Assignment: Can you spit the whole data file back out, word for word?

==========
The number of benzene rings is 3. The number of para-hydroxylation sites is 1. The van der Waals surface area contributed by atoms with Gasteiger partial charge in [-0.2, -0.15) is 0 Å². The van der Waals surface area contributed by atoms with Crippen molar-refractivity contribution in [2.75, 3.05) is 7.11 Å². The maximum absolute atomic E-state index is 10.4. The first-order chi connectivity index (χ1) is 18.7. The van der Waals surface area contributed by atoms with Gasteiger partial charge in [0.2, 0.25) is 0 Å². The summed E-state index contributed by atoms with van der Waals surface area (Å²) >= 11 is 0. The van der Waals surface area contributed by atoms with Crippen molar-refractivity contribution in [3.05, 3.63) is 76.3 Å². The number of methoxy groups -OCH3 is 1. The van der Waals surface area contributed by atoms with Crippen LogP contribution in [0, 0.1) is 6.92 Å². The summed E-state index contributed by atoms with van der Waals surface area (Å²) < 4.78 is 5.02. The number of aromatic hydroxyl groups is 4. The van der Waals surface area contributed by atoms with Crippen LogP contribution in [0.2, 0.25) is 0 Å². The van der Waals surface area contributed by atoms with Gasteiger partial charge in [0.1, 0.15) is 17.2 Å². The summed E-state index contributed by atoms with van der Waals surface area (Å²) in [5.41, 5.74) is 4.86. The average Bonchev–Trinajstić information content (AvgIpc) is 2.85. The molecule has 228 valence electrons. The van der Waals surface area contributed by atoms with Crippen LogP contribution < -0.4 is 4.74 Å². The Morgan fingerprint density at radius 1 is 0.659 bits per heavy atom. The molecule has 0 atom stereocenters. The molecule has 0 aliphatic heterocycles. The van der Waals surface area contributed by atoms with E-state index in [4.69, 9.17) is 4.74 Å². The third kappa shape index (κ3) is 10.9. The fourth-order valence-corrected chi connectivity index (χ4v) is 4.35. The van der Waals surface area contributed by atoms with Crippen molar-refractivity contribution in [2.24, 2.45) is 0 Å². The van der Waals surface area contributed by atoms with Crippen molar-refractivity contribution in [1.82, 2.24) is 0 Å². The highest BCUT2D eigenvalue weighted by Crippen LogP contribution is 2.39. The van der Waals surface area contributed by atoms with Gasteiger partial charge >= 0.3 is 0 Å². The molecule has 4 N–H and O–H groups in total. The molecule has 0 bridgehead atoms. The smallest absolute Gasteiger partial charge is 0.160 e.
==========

The number of benzene rings is 3. The number of para-hydroxylation sites is 1. The van der Waals surface area contributed by atoms with Gasteiger partial charge in [-0.2, -0.15) is 0 Å². The van der Waals surface area contributed by atoms with Crippen molar-refractivity contribution in [2.75, 3.05) is 7.11 Å². The maximum absolute atomic E-state index is 10.4. The first-order chi connectivity index (χ1) is 18.7. The van der Waals surface area contributed by atoms with Gasteiger partial charge in [0.2, 0.25) is 0 Å². The summed E-state index contributed by atoms with van der Waals surface area (Å²) >= 11 is 0. The van der Waals surface area contributed by atoms with Crippen molar-refractivity contribution in [3.05, 3.63) is 76.3 Å². The number of methoxy groups -OCH3 is 1. The van der Waals surface area contributed by atoms with Crippen LogP contribution in [0, 0.1) is 6.92 Å². The summed E-state index contributed by atoms with van der Waals surface area (Å²) < 4.78 is 5.02. The number of aromatic hydroxyl groups is 4. The van der Waals surface area contributed by atoms with Crippen LogP contribution in [0.2, 0.25) is 0 Å². The van der Waals surface area contributed by atoms with Gasteiger partial charge in [0.1, 0.15) is 17.2 Å². The summed E-state index contributed by atoms with van der Waals surface area (Å²) in [5.41, 5.74) is 4.86. The average Bonchev–Trinajstić information content (AvgIpc) is 2.85. The molecule has 228 valence electrons. The van der Waals surface area contributed by atoms with Crippen LogP contribution < -0.4 is 4.74 Å². The Morgan fingerprint density at radius 1 is 0.659 bits per heavy atom. The molecule has 0 atom stereocenters. The molecule has 0 aliphatic heterocycles. The van der Waals surface area contributed by atoms with E-state index in [4.69, 9.17) is 4.74 Å². The third kappa shape index (κ3) is 10.9. The fourth-order valence-corrected chi connectivity index (χ4v) is 4.35. The van der Waals surface area contributed by atoms with Crippen molar-refractivity contribution in [2.24, 2.45) is 0 Å². The van der Waals surface area contributed by atoms with Crippen molar-refractivity contribution in [1.82, 2.24) is 0 Å². The highest BCUT2D eigenvalue weighted by Crippen LogP contribution is 2.39. The van der Waals surface area contributed by atoms with Gasteiger partial charge >= 0.3 is 0 Å². The molecule has 4 N–H and O–H groups in total. The molecule has 0 bridgehead atoms. The smallest absolute Gasteiger partial charge is 0.160 e.